Whether we work inside or outside the home, raise families or live alone or with a partner, are financially well-off or just getting by, everyone has faced the question, “What’s for dinner?” while having no earthly plan to answer with.
As much as I love good food and can even love cooking at times, the stress of figuring out my family’s meals for the week and compiling our grocery list is overwhelming to me. But I know what doesn’t work: flying by the seat of our pants day after day. We waste time going to the grocery store multiple times, or spend more than we need to on “convenient” processed foods or take-out that don’t make us feel our best.
I’ve found that I need practical meal planning strategies to support a routine of healthy eating habits and to avoid getting burned out in the kitchen. What’s more, I’ve seen in my private health coaching practice that the individuals who dial in meal planning have the smoothest transition into healthy eating and are best able to sustain these habits over time. Once they find a system that works for them, they take off! Here are some tips I have used to make cooking and planning as easy as possible.
Web-based meal planning
There are many online meal-planning services that allow you to customize your weekly menu according to allergens and sensitivities, number of portions, food preferences, and even preparation methods. I personally can’t say enough good things about eMeals, but there are endless web-based meal planning programs out there. Every week I get an email that includes seven meal suggestions based on our dietary preferences, along with the associated recipes, and a complete grocery list. I am constantly making decisions throughout my day as I work, parent, and manage a house, so having my grocery list handed to me every week—and only needing to make one trip to the store!—is like a breath of fresh air. Although I have never received a meal that we didn’t enjoy, we may periodically receive one that I don’t want to make or don’t think my family will enjoy. In these rare cases, I simply substitute it with a meal that I know our family likes.
Taking convenience a step further (and at a higher price point) are meal kit subscriptions. Services like Hello Fresh, Blue Apron, and Plated actually ship fresh foods to you in pre-measured amounts with accompanying recipes. These programs particularly appeal to folks who want to be exposed to new foods and cooking techniques and who aren’t opposed to paying $9 to $12 per person per meal. If you default to eating out more often than not, this may be a great way to eat more whole foods, increase your comfort in the kitchen, and save some money over restaurant dining! (My family lives in a rural area, and these services are not as available for us—be sure to check your zip code to see if they deliver to your region.)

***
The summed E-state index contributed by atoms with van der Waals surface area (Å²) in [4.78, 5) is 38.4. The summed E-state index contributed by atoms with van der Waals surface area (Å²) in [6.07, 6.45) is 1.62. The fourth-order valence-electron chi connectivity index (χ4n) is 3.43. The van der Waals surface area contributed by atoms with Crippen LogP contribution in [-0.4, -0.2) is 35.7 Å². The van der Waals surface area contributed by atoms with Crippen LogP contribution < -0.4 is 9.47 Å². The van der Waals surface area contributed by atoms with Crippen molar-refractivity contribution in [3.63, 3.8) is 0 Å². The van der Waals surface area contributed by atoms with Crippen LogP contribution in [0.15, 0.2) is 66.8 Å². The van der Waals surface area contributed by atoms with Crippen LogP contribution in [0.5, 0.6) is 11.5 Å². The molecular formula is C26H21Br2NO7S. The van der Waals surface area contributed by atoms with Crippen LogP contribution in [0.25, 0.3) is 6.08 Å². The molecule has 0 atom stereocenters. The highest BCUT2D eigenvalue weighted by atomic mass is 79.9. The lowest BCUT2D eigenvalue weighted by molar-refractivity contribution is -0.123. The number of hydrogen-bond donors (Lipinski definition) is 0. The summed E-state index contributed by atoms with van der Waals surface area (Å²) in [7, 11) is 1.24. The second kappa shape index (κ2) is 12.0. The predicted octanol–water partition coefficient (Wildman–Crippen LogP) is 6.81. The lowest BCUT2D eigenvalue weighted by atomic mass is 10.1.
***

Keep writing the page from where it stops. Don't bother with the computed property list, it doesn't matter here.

Throwing a bunch of raw food in my slow cooker in the morning and having a healthy meal magically ready to go at five p.m. is a small pleasure in life that never ceases to excite me. An extra bonus of the slow cooker is that I can make enough food for multiple meals. If I know I am going to cook a meal in the slow cooker, I’ll often chop and prep my ingredients the night before, which really makes it feel like a snap.
I thank myself a million times when I plan ahead and double the recipe or triple a menu, leaving some quick healthy meals for later in the week. Last night’s dinner becomes tomorrow’s tasty lunch—or I often freeze single serving portions to eat later in the month, if I’m worried about things feeling repetitive.
Think outside the box
We have been well trained to believe that foods that are convenient all come from the processed food aisle. Although processed foods are quick to prepare and may be part of our overall strategy, whole food options can also be convenient. Keeping staple "whole finger foods" in the refrigerator can be just as simple, or even more so, than a frozen dinner. Simple foods like bell peppers, carrots, nuts, fermented pickles, lunchmeat, coconut flakes, nut butters with fruit or vegetables, avocadoes, olives, and berries all make great snacks on their own. It’s also very easy to throw a mix of these items into a coconut wrap, making a quick burrito. There are many fresh food options that can be quick and convenient if we think outside the box.
Sharing the load
Look at your family routine to see how different family members can contribute to meal preparation. When my husband is not traveling, he prepares all the breakfasts and I prepare all the dinners. My kids are too young to cook on their own, but I look forward to having them learn to prepare individual dishes, then entire meals, as they grow older and more confident in the kitchen. This will teach them the skills to prepare fresh foods, so that eventually when they are feeding themselves, they hopefully won’t just reach for the closest box, can, or bag. In the meantime, I try to get them involved as sous chefs when I can.
We also regularly dine with other families, potluck style. The opportunity to share food and build community feeds more than just our bellies, and I love getting inspiration from the tasty recipes my friends create.
For even more meal planning strategies, please message me for a free chapter from my book Full Plate: Nourishing Your Family’s Whole Health in a Busy World.
Let’s chat on social: How have you cracked the code for sanity in the kitchen?
Sarah Kolman is the mom of three boys, a Registered Nurse, an Integrative Nutrition Health Coach, and has a master's degree in Contemplative Psychotherapy. Her private practice as a health coach blends her experience and career as a nurse with her passion for nutrition and holistic wellness. She is the author of Full Plate: Nourishing Your Family's Whole Health in a Busy World.